7. Pakistan: Humanitarian gesture or tactical move?

-Pakistan called it a humanitarian gesture when it allowed the wife and mother of Kulbhushan Jadhav to meet him in prison on December 25. India’s Deputy High Commissioner J.P. Singh was also present at the meeting. Some expected that the meeting would ease the tensions between the two sides over Jadhav, who has been sentenced to death by a Pakistani military court over spying and terror charges. But in reality, the meeting turned out to be a point-scoring match for both sides.

-India alleged that Jadhav’s wife and mother were mistreated by Pakistani authorities. His wife’s jewellery and shoes were taken off. The jewellery was returned but the shoes weren’t. Pakistan’s intelligence officials claimed they suspected that a chip was installed in the shoes for recording. The shoes were “fixed” at the Indian High Commission before the meeting, they said. Pakistani authorities made sure that the meeting got enough media publicity, which they hope they can use at the International Court of Justice (ICJ), which is hearing the case. In May last year, the ICJ stayed the execution of Jadhav, pending a final decision.

-Baqir Sajjad, a diplomatic correspondent for Dawn , who was at the Foreign Office at the time of the meeting, said the initial statement by Pakistan that this would not be the last meeting between Jadhav and his family was overshadowed by allegations and counter-allegations. “I fear there will be no more meetings between Jadhav and his family,” he said.

-The decision to grant access to Jadhav’s family was taken after much deliberation at the office of Attorney General Ashtar Ausaf in October when officials of the Foreign Office, the Law Ministry, the Interior Ministry and the military met. Following the ICJ stay, two proposals were discussed — one was to allow consular access for Jadhav and the other was to grant permission to his family to meet him. The first proposal was ruled out. Consular access will be the last option, said officials. “Pakistan can destroy the case at the ICJ by allowing consular access ahead of the judgment. India’s case is based on the premise that Pakistan is not granting consular access,” Tariq Mehmood, former Supreme Court Bar Association president had said.

-But even Pakistan’s decision to allow Jadhav’s family to meet him has been questioned by some analysts. “Jadhav is not a diplomat, nor a person who arrived in the country on a visa. He is a terrorist. We were not under any compulsion to grant any sort of meeting,” said Maria Sultan, head of the South Asian Strategic Stability Institute. Jadhav was arrested by Pakistani authorities in March 2016. In video footage released by Pakistan, he confessed to carrying out terrorist activities and espionage in the restive Balochistan Province and Karachi. India has dismissed all charges.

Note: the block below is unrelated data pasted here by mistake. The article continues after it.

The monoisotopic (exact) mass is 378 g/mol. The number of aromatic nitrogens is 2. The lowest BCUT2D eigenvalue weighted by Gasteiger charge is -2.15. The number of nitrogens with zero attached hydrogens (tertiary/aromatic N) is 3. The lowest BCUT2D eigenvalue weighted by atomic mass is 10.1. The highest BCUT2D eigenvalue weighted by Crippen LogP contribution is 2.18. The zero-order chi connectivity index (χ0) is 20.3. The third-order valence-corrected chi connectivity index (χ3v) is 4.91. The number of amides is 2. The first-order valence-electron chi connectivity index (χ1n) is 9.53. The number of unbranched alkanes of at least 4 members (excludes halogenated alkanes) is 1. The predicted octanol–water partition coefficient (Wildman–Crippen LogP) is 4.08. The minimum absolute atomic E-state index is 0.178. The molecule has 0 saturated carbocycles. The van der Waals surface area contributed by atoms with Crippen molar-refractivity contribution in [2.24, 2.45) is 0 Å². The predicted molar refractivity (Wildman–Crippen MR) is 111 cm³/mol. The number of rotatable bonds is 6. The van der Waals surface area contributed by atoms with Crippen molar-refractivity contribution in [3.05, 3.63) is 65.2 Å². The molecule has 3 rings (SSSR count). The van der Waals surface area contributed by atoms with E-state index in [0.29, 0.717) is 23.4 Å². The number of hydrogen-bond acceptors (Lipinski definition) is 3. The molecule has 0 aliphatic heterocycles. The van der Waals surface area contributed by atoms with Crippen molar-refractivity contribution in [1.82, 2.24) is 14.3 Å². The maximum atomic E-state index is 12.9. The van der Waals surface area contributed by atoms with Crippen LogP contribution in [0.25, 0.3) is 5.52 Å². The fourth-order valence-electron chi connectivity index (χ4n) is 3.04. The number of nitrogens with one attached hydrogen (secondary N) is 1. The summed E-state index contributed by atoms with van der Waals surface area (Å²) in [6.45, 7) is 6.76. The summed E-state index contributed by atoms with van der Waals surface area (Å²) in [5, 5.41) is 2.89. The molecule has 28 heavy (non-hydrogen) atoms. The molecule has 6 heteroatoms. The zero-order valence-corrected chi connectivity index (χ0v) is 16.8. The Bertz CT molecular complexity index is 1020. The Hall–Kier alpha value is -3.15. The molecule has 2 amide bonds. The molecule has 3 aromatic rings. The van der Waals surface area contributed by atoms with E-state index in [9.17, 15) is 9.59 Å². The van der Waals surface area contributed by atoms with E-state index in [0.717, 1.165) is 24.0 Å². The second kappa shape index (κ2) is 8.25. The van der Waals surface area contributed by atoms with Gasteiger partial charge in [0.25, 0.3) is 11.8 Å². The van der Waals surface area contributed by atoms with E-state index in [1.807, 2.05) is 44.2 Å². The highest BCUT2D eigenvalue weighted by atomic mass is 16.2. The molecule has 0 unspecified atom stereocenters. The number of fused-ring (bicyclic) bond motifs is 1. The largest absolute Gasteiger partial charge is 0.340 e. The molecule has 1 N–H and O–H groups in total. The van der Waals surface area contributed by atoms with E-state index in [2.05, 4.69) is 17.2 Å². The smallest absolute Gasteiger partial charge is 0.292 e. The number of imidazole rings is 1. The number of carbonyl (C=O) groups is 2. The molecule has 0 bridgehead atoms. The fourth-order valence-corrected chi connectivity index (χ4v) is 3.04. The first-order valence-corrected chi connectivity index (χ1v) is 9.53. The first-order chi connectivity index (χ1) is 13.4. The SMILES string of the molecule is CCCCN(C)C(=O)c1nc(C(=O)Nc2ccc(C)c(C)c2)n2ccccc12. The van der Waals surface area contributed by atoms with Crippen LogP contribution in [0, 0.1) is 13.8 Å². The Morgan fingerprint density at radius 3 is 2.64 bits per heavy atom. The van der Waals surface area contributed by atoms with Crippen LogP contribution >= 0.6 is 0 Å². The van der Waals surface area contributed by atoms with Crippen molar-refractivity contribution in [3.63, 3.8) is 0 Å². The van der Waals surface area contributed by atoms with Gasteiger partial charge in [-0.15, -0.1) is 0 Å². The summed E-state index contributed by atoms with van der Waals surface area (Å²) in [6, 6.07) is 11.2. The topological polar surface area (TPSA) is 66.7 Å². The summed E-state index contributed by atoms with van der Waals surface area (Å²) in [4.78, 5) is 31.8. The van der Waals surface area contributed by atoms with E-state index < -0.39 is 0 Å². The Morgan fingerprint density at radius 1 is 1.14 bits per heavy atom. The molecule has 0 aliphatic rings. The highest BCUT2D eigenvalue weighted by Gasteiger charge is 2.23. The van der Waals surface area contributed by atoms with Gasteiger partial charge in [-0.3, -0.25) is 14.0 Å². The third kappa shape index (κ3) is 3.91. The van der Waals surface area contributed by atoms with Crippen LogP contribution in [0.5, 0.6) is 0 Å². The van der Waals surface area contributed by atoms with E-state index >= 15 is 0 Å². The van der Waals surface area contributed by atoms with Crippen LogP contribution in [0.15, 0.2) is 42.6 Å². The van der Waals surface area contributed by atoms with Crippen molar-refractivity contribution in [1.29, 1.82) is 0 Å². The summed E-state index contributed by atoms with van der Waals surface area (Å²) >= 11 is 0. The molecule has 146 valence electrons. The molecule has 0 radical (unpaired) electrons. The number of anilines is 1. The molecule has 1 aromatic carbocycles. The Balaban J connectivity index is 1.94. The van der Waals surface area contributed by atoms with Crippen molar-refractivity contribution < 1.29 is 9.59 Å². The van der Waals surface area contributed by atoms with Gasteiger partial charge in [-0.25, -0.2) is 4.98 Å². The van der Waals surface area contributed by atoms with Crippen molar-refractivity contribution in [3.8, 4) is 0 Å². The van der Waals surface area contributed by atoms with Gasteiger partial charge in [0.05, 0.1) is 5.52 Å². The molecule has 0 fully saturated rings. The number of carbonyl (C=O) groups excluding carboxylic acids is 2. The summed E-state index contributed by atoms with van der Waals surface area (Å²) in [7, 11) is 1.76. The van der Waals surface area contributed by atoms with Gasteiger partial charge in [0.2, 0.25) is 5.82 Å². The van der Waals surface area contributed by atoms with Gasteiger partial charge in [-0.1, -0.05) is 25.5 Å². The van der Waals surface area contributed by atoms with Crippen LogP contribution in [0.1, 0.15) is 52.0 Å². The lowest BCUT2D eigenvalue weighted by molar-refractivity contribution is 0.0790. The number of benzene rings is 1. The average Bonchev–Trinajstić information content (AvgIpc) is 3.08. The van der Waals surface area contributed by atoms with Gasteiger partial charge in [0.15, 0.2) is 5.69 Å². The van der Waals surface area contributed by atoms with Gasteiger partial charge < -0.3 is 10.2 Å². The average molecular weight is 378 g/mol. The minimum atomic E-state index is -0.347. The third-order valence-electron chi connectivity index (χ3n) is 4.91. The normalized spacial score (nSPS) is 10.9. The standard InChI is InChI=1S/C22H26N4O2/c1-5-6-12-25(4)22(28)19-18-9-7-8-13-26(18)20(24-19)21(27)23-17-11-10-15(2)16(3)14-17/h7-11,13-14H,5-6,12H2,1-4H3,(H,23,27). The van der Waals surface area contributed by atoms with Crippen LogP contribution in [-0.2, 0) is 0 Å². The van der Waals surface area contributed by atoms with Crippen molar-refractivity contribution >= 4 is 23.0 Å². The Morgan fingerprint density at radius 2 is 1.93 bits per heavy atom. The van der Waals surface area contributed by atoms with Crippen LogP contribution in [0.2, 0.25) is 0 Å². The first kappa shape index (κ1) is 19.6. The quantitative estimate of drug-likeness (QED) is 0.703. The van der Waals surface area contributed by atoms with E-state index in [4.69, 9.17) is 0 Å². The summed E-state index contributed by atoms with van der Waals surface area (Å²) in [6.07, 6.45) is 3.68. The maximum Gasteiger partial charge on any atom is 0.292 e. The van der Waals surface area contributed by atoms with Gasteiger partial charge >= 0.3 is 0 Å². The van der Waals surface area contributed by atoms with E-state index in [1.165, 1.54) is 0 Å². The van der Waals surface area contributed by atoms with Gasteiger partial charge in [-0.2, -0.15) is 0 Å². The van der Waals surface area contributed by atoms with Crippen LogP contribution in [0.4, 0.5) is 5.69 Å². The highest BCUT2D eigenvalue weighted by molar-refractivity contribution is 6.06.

Zero-sum game: Despite Pakistan’s claims that Jadhav was tried in accordance with the law of the land, he is unlikely to be executed in the near future. “Currently, his appeal against death sentence is pending before the Army chief. Even if that is rejected, he can move the Supreme Court and also appeal to the President of Pakistan,” a lawyer associated with the case said.

-As of now, Pakistan’s focus is on the case at the ICJ. It will face a setback if India manages to prove that Jadhav was a retired Navy official. But even if the ICJ rules in favour of India, Jadhav may not be freed immediately, say experts. “Jadhav will again be tried by Pakistan. For India, it’s is a zero-sum game, said Mr. Mehmood.

(Source: The Hindu)

8. Differences between PMI and IIP

The PMI for December 2017 has come in at an all-time high of 54.7 which has brought significant cheer to the economy. This comes on the back of smart growth witnessed in the core sector, of 6.8 per cent in November, which augurs well for a higher IIP growth rate. In these rather less than bright times, there is a tendency to pick up any such signal and extrapolate the same to the macro level to indicate that a turnaround, albeit a sharp one, has taken place. But what exactly does this PMI connote?


-Purchasing Managers’ Index is calculated on the basis of information received from companies on various factors that represent demand conditions. It is very different from industrial production which is indicative of actual production.

-The PMI takes in responses from a company on a monthly basis on whether there has been improvement, deterioration or no change for a set of parameters relative to the previous month. Five questions have to be scored in this manner: new orders (weight of 30 per cent), output (25 per cent), employment (20 per cent), supplier’s delivery (15 per cent) and stock of purchases (10 per cent). This questionnaire is administered to 500 private sector companies and the comprehensive score is arrived at. The public sector is left out.

-Intuitively, it can be seen that the purpose of the PMI is to indicate some degree of confidence level in manufacturing based on this representative sample of companies. While the reference is to the previous month, the methodology involves adjusting for seasonal influences. The answers are tabulated in terms of the proportion of respondents who say yes, no and no-change with weights of 1, 0 and 0.5 being attached to the three responses.